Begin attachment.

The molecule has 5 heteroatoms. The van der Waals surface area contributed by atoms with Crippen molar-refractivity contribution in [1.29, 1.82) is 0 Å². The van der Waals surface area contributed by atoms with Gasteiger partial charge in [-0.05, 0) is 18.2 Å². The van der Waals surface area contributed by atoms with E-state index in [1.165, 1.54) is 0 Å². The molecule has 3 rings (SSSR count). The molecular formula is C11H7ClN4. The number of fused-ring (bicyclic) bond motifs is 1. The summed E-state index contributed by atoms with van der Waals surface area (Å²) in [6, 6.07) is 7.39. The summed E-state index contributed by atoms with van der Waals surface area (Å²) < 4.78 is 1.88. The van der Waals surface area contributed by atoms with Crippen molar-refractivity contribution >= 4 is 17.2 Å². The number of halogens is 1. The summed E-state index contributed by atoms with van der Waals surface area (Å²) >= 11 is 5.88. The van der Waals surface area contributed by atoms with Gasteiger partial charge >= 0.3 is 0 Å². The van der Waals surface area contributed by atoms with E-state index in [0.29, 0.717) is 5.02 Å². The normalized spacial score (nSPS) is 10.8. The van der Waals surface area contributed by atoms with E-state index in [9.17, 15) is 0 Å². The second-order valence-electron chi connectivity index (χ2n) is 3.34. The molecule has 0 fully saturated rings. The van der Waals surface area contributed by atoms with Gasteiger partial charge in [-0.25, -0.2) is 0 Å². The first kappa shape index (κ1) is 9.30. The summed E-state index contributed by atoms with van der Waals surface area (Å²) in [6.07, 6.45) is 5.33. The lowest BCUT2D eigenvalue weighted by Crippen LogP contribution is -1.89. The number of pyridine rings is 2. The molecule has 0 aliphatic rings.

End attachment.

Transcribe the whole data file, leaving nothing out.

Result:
The molecule has 5 heteroatoms. The van der Waals surface area contributed by atoms with Crippen molar-refractivity contribution in [1.29, 1.82) is 0 Å². The van der Waals surface area contributed by atoms with Gasteiger partial charge in [-0.05, 0) is 18.2 Å². The van der Waals surface area contributed by atoms with E-state index in [1.165, 1.54) is 0 Å². The molecule has 3 rings (SSSR count). The molecular formula is C11H7ClN4. The number of fused-ring (bicyclic) bond motifs is 1. The summed E-state index contributed by atoms with van der Waals surface area (Å²) in [6, 6.07) is 7.39. The summed E-state index contributed by atoms with van der Waals surface area (Å²) < 4.78 is 1.88. The van der Waals surface area contributed by atoms with Crippen molar-refractivity contribution >= 4 is 17.2 Å². The number of halogens is 1. The summed E-state index contributed by atoms with van der Waals surface area (Å²) >= 11 is 5.88. The van der Waals surface area contributed by atoms with Gasteiger partial charge >= 0.3 is 0 Å². The van der Waals surface area contributed by atoms with E-state index in [0.29, 0.717) is 5.02 Å². The normalized spacial score (nSPS) is 10.8. The van der Waals surface area contributed by atoms with E-state index in [9.17, 15) is 0 Å². The second-order valence-electron chi connectivity index (χ2n) is 3.34. The molecule has 0 fully saturated rings. The van der Waals surface area contributed by atoms with Gasteiger partial charge in [-0.25, -0.2) is 0 Å². The first kappa shape index (κ1) is 9.30. The summed E-state index contributed by atoms with van der Waals surface area (Å²) in [6.07, 6.45) is 5.33. The lowest BCUT2D eigenvalue weighted by Crippen LogP contribution is -1.89. The number of pyridine rings is 2. The molecule has 0 aliphatic rings.